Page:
7: Xen is a hypervisor (or virtual machine monitor) for x86 hardware
8: (i686-class or higher), which supports running multiple guest
9: operating systems on a single physical machine. Xen is a Type 1 or
10: bare-metal hypervisor; one uses the Xen kernel to control the CPU,
11: memory and console, a dom0 operating system which mediates access to
12: other hardware (e.g., disks, network, USB), and one or more domU
13: operating systems which operate in an unprivileged virtualized
14: environment. IO requests from the domU systems are forwarded by the
15: hypervisor (Xen) to the dom0 to be fulfilled.
17: Xen supports two styles of guests. The original is Para-Virtualized
18: (PV) which means that the guest OS does not attempt to access hardware
19: directly, but instead makes hypercalls to the hypervisor. This is
20: analogous to a user-space program making system calls. (The dom0
21: operating system uses PV calls for some functions, such as updating
22: memory mapping page tables, but has direct hardware access for disk
23: and network.) PV guests must be specifically coded for Xen.
25: The more recent style is HVM, which means that the guest does not have
26: code for Xen and need not be aware that it is running under Xen.
27: Attempts to access hardware registers are trapped and emulated. This
28: style is less efficient but can run unmodified guests.
30: Generally any amd64 machine will work with Xen and PV guests. In
31: theory i386 computers without amd64 support can be used for Xen <=
32: 4.2, but we have no recent reports of this working (this is a hint).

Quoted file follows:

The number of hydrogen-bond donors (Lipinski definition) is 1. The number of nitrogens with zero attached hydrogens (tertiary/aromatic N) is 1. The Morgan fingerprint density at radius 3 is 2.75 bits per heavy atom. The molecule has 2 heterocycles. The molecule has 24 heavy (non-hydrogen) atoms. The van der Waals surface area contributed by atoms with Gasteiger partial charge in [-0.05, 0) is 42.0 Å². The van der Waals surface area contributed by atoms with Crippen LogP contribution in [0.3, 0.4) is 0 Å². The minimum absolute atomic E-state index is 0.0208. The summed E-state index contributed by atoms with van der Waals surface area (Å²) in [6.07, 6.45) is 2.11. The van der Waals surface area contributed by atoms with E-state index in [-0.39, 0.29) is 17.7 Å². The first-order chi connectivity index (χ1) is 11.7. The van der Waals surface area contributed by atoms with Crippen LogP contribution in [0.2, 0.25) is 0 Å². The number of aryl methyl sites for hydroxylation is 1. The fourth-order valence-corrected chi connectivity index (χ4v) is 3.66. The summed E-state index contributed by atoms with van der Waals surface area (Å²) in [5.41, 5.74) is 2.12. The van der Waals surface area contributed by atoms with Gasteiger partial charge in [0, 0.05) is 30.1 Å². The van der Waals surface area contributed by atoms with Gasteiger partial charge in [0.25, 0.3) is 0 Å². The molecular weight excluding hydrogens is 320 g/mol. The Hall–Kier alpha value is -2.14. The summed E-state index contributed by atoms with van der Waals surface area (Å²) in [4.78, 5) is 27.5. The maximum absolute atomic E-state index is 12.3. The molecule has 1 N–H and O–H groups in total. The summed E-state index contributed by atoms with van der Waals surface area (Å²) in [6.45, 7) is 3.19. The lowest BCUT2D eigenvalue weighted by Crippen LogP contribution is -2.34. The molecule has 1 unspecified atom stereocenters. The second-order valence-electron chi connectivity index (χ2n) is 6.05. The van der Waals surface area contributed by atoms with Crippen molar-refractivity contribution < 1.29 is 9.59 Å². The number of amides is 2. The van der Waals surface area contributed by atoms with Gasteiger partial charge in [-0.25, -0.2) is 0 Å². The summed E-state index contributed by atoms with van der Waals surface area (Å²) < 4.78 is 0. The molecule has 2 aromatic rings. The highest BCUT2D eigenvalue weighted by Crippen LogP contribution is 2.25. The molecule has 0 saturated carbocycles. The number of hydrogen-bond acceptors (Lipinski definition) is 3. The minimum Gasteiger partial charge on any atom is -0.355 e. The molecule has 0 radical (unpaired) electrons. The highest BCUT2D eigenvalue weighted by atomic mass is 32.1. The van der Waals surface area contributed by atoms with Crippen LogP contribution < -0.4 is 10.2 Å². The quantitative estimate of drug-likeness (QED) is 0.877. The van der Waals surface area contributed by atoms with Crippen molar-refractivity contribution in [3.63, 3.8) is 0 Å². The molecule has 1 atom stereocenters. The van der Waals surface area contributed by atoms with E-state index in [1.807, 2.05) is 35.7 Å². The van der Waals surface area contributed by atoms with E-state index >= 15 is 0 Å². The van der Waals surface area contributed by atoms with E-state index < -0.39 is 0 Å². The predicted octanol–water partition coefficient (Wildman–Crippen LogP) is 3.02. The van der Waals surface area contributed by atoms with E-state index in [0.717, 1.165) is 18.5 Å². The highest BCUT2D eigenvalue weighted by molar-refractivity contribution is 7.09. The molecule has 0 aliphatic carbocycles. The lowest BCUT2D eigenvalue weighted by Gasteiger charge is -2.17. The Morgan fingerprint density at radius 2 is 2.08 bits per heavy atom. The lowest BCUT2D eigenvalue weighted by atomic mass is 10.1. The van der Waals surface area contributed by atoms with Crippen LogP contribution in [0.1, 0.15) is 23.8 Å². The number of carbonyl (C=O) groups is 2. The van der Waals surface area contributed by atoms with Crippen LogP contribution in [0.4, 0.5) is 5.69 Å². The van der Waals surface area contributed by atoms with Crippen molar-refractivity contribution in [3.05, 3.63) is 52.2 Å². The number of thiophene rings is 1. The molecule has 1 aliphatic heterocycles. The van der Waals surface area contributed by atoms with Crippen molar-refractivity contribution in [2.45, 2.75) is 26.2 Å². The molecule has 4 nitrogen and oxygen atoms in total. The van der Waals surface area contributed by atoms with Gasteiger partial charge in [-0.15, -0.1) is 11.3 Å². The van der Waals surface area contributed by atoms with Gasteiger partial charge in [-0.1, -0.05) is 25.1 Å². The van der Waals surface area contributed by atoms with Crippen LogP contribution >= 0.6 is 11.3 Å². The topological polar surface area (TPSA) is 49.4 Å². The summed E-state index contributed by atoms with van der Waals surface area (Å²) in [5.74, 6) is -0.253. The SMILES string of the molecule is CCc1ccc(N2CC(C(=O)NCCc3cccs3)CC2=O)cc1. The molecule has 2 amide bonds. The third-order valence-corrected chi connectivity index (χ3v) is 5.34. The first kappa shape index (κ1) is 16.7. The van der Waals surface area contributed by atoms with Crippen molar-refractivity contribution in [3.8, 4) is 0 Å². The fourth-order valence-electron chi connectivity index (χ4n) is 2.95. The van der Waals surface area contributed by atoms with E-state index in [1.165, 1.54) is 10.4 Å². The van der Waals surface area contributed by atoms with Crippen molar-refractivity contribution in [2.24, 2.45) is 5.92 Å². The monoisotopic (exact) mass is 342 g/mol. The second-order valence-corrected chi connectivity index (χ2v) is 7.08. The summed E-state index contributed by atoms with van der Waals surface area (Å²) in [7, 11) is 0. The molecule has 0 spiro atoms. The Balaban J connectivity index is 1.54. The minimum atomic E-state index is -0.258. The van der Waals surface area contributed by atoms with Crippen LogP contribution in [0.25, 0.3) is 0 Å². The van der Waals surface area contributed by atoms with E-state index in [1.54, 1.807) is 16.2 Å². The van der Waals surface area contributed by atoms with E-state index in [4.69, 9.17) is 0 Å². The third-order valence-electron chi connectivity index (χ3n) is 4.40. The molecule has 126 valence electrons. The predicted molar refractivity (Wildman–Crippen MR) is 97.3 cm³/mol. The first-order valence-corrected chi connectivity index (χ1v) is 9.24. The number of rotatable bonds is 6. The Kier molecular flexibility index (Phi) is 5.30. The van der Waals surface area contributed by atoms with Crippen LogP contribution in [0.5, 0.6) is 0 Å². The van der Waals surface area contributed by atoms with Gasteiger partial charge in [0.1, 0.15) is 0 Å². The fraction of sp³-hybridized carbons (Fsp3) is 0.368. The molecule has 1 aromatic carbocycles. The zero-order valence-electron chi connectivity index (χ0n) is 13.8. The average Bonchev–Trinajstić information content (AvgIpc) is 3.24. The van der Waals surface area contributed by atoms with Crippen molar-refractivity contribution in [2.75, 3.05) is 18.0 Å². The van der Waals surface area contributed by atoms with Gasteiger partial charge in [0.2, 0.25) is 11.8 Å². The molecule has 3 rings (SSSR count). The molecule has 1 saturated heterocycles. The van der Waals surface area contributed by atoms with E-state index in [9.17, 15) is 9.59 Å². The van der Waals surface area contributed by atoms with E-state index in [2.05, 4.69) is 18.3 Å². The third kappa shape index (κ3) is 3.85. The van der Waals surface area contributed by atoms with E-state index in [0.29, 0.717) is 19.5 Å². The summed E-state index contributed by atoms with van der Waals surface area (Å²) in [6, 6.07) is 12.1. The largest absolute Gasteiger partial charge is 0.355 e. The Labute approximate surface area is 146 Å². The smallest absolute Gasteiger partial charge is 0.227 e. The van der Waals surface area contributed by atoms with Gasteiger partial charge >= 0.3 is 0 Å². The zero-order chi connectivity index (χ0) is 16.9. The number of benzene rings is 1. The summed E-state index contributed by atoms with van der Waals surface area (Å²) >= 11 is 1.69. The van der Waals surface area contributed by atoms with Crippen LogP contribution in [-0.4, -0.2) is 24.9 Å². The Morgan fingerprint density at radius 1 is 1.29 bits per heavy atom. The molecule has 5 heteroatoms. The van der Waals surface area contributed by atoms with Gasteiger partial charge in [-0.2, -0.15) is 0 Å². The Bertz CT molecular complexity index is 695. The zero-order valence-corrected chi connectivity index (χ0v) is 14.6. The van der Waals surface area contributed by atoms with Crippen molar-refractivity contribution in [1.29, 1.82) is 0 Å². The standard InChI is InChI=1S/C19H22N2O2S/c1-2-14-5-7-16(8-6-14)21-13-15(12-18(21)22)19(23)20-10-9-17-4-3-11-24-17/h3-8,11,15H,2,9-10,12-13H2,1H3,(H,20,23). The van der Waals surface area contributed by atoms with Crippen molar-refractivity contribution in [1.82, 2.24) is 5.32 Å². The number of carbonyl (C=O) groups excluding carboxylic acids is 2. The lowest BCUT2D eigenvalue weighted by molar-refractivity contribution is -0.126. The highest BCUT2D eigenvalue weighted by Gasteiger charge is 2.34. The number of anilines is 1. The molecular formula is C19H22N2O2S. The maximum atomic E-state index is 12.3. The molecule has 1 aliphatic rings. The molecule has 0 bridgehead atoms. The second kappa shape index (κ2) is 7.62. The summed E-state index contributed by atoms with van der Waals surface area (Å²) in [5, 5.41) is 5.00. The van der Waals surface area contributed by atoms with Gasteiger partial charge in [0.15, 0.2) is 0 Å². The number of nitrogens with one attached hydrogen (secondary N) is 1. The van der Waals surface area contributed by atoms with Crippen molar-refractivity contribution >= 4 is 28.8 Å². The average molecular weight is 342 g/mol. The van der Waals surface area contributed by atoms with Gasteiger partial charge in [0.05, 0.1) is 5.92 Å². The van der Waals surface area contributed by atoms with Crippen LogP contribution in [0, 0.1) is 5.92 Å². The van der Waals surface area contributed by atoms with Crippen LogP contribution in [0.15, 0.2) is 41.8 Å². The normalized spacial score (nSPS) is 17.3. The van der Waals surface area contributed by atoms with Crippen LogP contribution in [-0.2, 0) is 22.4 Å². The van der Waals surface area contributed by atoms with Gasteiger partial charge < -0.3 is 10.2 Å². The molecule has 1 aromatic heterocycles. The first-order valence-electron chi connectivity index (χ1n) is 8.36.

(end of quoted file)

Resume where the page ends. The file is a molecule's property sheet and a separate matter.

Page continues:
33: For HVM guests, the VT or VMX cpu feature (Intel) or SVM/HVM/VT
34: (amd64) is needed; "cpuctl identify 0" will show this. TODO: Clean up
35: and check the above features.
37: At boot, the dom0 kernel is loaded as a module with Xen as the kernel.
38: The dom0 can start one or more domUs. (Booting is explained in detail
39: in the dom0 section.)
41: NetBSD supports Xen in that it can serve as dom0, be used as a domU,
42: and that Xen kernels and tools are available in pkgsrc. This HOWTO
43: attempts to address both the case of running a NetBSD dom0 on hardware
44: and running domUs under it (NetBSD and other), and also running NetBSD
45: as a domU in a VPS.
47: Some versions of Xen support "PCI passthrough", which means that
48: specific PCI devices can be made available to a specific domU instead
49: of the dom0. This can be useful to let a domU run X11, or access some
50: network interface or other peripheral.
52: NetBSD used to support Xen2; this has been removed.
57: Installing NetBSD/Xen is not extremely difficult, but it is more
58: complex than a normal installation of NetBSD.
59: In general, this HOWTO is occasionally overly restrictive about how
60: things must be done, guiding the reader to stay on the established
61: path when there are no known good reasons to stray.
63: This HOWTO presumes a basic familiarity with the Xen system
64: architecture. This HOWTO presumes familiarity with installing NetBSD
65: on i386/amd64 hardware and installing software from pkgsrc.
66: See also the [Xen website](http://www.xenproject.org/).
68: Versions of Xen and NetBSD
71: Most of the installation concepts and instructions are independent
72: of Xen version and NetBSD version. This section gives advice on
73: which version to choose. Versions not in pkgsrc and older unsupported